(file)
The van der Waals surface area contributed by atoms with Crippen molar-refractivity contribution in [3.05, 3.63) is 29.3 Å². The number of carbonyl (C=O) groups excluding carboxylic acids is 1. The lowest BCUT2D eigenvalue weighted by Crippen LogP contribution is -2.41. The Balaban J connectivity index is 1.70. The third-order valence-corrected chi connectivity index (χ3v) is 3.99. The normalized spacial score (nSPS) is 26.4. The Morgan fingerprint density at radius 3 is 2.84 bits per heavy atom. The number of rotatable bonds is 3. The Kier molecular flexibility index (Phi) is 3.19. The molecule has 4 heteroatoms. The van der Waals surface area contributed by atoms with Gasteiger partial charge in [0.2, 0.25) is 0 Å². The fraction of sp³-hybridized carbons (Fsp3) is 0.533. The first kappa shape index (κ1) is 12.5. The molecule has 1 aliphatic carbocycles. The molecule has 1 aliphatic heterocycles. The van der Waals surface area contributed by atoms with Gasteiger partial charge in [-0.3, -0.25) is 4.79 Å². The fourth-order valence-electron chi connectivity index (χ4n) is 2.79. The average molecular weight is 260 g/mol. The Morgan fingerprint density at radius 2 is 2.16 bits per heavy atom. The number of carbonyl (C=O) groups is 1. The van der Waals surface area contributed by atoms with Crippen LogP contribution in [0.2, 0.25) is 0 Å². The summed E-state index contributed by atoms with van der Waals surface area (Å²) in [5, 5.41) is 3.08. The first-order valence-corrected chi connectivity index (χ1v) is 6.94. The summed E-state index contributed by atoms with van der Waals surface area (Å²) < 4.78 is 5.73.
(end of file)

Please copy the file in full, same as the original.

The van der Waals surface area contributed by atoms with Crippen molar-refractivity contribution in [3.05, 3.63) is 29.3 Å². The number of carbonyl (C=O) groups excluding carboxylic acids is 1. The lowest BCUT2D eigenvalue weighted by Crippen LogP contribution is -2.41. The Balaban J connectivity index is 1.70. The third-order valence-corrected chi connectivity index (χ3v) is 3.99. The normalized spacial score (nSPS) is 26.4. The Morgan fingerprint density at radius 3 is 2.84 bits per heavy atom. The number of rotatable bonds is 3. The Kier molecular flexibility index (Phi) is 3.19. The molecule has 4 heteroatoms. The van der Waals surface area contributed by atoms with Gasteiger partial charge in [0.2, 0.25) is 0 Å². The fraction of sp³-hybridized carbons (Fsp3) is 0.533. The first kappa shape index (κ1) is 12.5. The molecule has 1 aliphatic carbocycles. The molecule has 1 aliphatic heterocycles. The van der Waals surface area contributed by atoms with Gasteiger partial charge in [-0.3, -0.25) is 4.79 Å². The fourth-order valence-electron chi connectivity index (χ4n) is 2.79. The average molecular weight is 260 g/mol. The Morgan fingerprint density at radius 2 is 2.16 bits per heavy atom. The number of carbonyl (C=O) groups is 1. The van der Waals surface area contributed by atoms with Crippen LogP contribution in [0.2, 0.25) is 0 Å². The summed E-state index contributed by atoms with van der Waals surface area (Å²) in [5, 5.41) is 3.08. The first-order valence-corrected chi connectivity index (χ1v) is 6.94. The summed E-state index contributed by atoms with van der Waals surface area (Å²) < 4.78 is 5.73.